Dan got out dutifully and took her arm. "What kind of an example will I be setting if I follow you in?" he muttered.

Smiling encouragingly, she said, archly, "He knows perfectly well that you're going up to have a nightcap with your good pal Roger. The Lieutenant's mother stays up until he gets home, and the poor old lady needs her sleep. Let him go." She smiled dazzlingly at him.

Hoping the light of the streetlamps didn't reveal that he was blushing, he said, "Thank you Lieutenant. That will be all."

He took Angel's arm again and escorted her into the house.

* * *

That night, Roger dreamed.

He got out of the staff car and Lt. Lovejoy - Angel -- drove off. It was a fine spring day. He straightened his uniform automatically as he walked past the bed of daffodils, now past their prime, and down the walk to his apartment. The bees were buzzing in the apple blossoms.

Dorothy was there, struggling up the steps with a pair of heavy suitcases.

"Here," he said. "Let me help you with those."

"Thank you."

He picked up both suitcases easily in one hand and fished for his keys with the other. As he opened the door and waved her inside, he asked, "What's in the suitcases?"

"My things. I'm moving in with you."

He stared at her, speechless. She looked back at him calmly, her eyes a deep violet.

Finally, he said, "Your father is going to be furious."


"Why are you doing this?"

"I've been talking to Angel."

Roger and Angel had broken up, again, only the week before. He almost shouted, "So this is all Angel's idea?"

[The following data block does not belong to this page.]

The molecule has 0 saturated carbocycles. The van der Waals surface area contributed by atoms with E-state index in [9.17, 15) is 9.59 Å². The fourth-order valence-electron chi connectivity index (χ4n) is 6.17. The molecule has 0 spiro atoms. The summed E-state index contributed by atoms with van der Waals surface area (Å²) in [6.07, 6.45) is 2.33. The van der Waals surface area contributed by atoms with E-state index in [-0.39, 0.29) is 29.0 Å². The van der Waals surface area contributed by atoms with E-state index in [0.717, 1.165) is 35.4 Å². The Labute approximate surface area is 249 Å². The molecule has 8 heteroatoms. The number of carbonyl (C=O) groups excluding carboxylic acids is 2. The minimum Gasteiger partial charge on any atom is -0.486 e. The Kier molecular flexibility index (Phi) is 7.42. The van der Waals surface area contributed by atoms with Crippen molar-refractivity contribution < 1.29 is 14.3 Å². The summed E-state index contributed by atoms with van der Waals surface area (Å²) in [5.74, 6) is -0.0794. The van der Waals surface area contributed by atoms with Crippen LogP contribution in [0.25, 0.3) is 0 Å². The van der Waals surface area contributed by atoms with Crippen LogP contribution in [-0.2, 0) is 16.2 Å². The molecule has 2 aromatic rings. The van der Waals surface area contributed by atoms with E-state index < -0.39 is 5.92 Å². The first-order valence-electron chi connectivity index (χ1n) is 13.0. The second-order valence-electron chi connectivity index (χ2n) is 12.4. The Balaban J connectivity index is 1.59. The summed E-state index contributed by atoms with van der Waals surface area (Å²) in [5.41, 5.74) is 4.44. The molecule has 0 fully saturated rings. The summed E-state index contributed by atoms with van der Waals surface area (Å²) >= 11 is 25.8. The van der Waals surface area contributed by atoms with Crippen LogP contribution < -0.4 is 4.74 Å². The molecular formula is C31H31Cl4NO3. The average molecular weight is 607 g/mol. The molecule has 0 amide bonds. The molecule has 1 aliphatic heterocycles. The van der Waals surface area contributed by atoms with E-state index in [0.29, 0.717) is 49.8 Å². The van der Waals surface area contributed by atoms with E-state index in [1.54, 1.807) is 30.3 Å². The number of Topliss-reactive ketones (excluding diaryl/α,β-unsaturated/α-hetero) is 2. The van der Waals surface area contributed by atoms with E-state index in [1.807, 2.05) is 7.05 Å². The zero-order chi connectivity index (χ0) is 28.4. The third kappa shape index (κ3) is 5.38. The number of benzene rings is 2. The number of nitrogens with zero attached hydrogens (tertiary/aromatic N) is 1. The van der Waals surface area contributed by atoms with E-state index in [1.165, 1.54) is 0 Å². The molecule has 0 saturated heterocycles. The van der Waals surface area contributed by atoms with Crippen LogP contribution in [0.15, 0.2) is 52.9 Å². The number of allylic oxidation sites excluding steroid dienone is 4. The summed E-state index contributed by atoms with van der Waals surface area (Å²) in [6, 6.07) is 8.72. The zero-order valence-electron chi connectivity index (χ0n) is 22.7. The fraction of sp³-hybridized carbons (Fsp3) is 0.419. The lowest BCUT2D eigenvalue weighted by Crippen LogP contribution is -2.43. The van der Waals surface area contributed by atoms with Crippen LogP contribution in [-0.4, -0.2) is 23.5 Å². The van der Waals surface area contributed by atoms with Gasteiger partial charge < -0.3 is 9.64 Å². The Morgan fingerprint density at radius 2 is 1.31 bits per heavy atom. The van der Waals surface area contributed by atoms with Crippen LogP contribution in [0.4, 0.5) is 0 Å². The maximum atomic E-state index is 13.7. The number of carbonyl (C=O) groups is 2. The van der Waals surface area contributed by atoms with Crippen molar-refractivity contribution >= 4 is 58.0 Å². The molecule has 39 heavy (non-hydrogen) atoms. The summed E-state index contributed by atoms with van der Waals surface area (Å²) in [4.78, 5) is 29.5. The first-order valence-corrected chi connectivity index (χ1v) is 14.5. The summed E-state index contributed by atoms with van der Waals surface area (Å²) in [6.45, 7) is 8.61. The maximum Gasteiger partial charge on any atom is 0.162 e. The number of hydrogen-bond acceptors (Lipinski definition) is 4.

"No. It was mine. She doesn't like it. She sees the sense in it, though."

"Well, I don't. Are you going to explain it to me?"

She looked up at him, considering. "Not yet."

Roger set the suitcases on the carpet and turned to face her. "Do I have to throw you out?"

"You can't."

"I'm stronger than you," he pointed out.

"I would resist. You would have to hurt me."

Roger looked down at her small, frail, determined form. Just imagining her being injured was enough to made him feel sick. He sighed, defeated. He said, "You're only seventeen. Your father will have me arrested."

"No. For the same reason that you won't throw me out."

With more than a hint of sarcasm, Roger threw his arms wide and said, "Well, Dorothy, welcome to your new home!"

"Thank you, Roger," she said gravely.

After a moment, he began to smile.

* * *

In the morgue, Amos Greenlake tried to sit up. His head banged on the ceiling of the drawer.

"Oh, dear," he said.

* * *

In the morning, Dastun set down a tray and said, "I brought you some coffee, Angel."

She sat up, shook her hair out of her face, straightened her pajama top, and tried to focus. "Cream and three sugars," she said blearily.

He sat and watched her through her first two cups of coffee. Angel was not hard on the eyes, even in her groggy, bad-tempered, early-morning dishabille.

Gradually, she began to smile. She put down her coffee cup and twinkled at him. "Good morning," she said.


"You really needed that," she said, stretching. "Me, too."

"Angel, there's something I want to …"

"No! Stop! Me first." She collected her thoughts, then, "Dan, there are things you can't expect from me, and I don't want you to ask for them, or even get your hopes up."

"Angel," he began.